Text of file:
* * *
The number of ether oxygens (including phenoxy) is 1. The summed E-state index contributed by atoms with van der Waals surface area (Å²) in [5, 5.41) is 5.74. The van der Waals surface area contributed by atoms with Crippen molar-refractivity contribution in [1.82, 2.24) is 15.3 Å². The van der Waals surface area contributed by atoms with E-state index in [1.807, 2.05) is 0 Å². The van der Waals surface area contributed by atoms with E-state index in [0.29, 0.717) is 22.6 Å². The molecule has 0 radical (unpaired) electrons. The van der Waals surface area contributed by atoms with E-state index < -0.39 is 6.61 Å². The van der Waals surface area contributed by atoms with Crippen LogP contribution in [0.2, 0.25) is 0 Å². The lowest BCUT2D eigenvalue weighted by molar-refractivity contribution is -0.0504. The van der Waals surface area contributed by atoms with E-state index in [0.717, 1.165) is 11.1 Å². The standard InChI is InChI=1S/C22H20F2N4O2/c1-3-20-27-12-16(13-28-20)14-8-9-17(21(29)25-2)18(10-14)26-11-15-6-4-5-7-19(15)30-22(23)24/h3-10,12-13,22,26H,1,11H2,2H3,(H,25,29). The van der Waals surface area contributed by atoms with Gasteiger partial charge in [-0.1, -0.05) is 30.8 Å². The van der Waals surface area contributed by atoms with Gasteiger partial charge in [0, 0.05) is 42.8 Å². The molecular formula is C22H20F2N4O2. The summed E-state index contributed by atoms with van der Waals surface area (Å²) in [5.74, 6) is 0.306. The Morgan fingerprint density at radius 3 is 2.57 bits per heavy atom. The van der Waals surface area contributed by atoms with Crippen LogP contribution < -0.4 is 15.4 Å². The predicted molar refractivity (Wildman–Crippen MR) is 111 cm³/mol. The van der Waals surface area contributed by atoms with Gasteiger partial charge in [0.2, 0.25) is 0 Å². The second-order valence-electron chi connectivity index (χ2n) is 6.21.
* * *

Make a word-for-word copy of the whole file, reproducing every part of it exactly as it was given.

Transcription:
The number of ether oxygens (including phenoxy) is 1. The summed E-state index contributed by atoms with van der Waals surface area (Å²) in [5, 5.41) is 5.74. The van der Waals surface area contributed by atoms with Crippen molar-refractivity contribution in [1.82, 2.24) is 15.3 Å². The van der Waals surface area contributed by atoms with E-state index in [1.807, 2.05) is 0 Å². The van der Waals surface area contributed by atoms with E-state index in [0.29, 0.717) is 22.6 Å². The molecule has 0 radical (unpaired) electrons. The van der Waals surface area contributed by atoms with E-state index < -0.39 is 6.61 Å². The van der Waals surface area contributed by atoms with Crippen LogP contribution in [0.2, 0.25) is 0 Å². The lowest BCUT2D eigenvalue weighted by molar-refractivity contribution is -0.0504. The van der Waals surface area contributed by atoms with E-state index in [0.717, 1.165) is 11.1 Å². The standard InChI is InChI=1S/C22H20F2N4O2/c1-3-20-27-12-16(13-28-20)14-8-9-17(21(29)25-2)18(10-14)26-11-15-6-4-5-7-19(15)30-22(23)24/h3-10,12-13,22,26H,1,11H2,2H3,(H,25,29). The van der Waals surface area contributed by atoms with Gasteiger partial charge in [-0.1, -0.05) is 30.8 Å². The van der Waals surface area contributed by atoms with Gasteiger partial charge in [0, 0.05) is 42.8 Å². The molecular formula is C22H20F2N4O2. The summed E-state index contributed by atoms with van der Waals surface area (Å²) in [5.74, 6) is 0.306. The Morgan fingerprint density at radius 3 is 2.57 bits per heavy atom. The van der Waals surface area contributed by atoms with Crippen LogP contribution < -0.4 is 15.4 Å². The predicted molar refractivity (Wildman–Crippen MR) is 111 cm³/mol. The van der Waals surface area contributed by atoms with Gasteiger partial charge in [0.2, 0.25) is 0 Å². The second-order valence-electron chi connectivity index (χ2n) is 6.21.